During March 2004 a salvage excavation was conducted in Gush Halav (Permit No. A-4135; map ref. NIG 24207/77017; OIG 19207/27017), prior to construction and in the wake of exposing ancient remains while carrying antiquities inspections. The excavation, on behalf of the Antiquities Authority and funded by M. and M. Zidan, was directed by M. Hartal, assisted by Y. Ya‘aqoby (administration), A. Hajian (surveying) and laborers from Kafr Manda.
The village of Gush Halav (Jish) is situated on a lofty hill east of Mount Meron and north of Nahal Gush Halav. The lower slopes of the chalk-bedrock hill drop off precipitously in all directions. An ancient tell lies at the top of the hill, with remains from the Early Bronze Age to the Roman period, at which time the settlement spread out along the southern slope of the hill. The site is mentioned in historic sources as a Jewish settlement, which had two synagogues, whose remains are at the top of the tell and in the wadi (Nahal Gush Halav). The settlement extended across the upper part of the slope in the Islamic and Mamluk periods. A large cemetery on the lower part of the slope and in the vicinity of the village includes several tombs of sages (zadiqim). The historic core of the village is located today on the upper part of the hill, yet the ancient tell is practically uninhabited.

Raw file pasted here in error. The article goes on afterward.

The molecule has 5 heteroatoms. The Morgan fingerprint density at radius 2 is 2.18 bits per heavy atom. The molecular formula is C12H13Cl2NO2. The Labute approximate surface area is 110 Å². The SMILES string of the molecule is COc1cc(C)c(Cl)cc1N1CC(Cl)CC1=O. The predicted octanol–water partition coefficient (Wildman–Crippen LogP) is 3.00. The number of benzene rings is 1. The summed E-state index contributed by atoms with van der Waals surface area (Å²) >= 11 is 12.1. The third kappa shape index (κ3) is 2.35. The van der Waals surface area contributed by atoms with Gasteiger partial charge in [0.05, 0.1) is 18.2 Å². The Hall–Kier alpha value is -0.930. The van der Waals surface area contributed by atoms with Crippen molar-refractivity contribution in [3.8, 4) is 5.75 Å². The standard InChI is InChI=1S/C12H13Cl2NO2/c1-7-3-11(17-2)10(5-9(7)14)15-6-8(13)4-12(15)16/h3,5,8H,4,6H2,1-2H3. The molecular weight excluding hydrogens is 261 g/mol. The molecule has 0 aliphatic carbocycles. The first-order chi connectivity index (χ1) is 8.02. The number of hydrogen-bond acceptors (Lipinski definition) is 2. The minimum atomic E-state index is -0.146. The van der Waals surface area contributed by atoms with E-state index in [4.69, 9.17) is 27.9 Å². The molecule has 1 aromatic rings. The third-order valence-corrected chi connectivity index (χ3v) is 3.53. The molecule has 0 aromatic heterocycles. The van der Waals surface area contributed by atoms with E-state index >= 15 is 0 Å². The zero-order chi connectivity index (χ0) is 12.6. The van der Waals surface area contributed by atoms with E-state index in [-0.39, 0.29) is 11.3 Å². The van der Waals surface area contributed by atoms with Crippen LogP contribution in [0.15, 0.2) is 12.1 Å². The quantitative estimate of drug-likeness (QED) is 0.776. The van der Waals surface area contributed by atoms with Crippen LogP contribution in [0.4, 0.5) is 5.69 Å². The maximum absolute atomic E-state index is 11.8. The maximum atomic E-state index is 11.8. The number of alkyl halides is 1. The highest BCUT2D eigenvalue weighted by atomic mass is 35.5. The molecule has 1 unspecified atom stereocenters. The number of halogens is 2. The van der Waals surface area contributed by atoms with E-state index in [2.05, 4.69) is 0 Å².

The excavation took place along the fringes of the ancient tell, in the northeastern part of the village. The excavation area (c. 50 sq m) extended west of the new building’s foundations. It was mostly covered with a concrete pavement and had dark soil in its northern part. The surface layer and modern stone collapse (1.8 m deep), beneath the concrete pavement, were removed by a bulldozer. Subsequently, three settlement layers were discerned, including finds from the nineteenth and twentieth centuries (Stratum 1), the Ottoman period (Stratum 2) and remains of a courtyard house from the Mamluk period (Stratum 3).
Stratum 1 (Fig. 1)
Part of a building that was constructed in the nineteenth or the twentieth centuries was exposed. The western wall (W1) and two other walls (W2, destroyed when the area was prepared and not surveyed, and W3) were discovered. Next to eastern wall (W3) was a pillar for an arch that supported the roof (Fig. 2). A wider arch pillar, whose foundations were higher than those of the wall, was built at the northern end of W3. The northern side of the building was set up into deposits of dark earth with burnt layers near an ancient vault (L103). The floor of the building consisted of a potsherd layer covered with tamped earth (L102). Most of the pottery fragments were from the Mamluk period, although Rashaya el-Fukhar vessels from the Ottoman period and later were also collected. Twentieth-century objects were recovered from the building collapse and one of the villagers claimed that the building was in use until the middle of this century.
Stratum 2 (Fig. 3)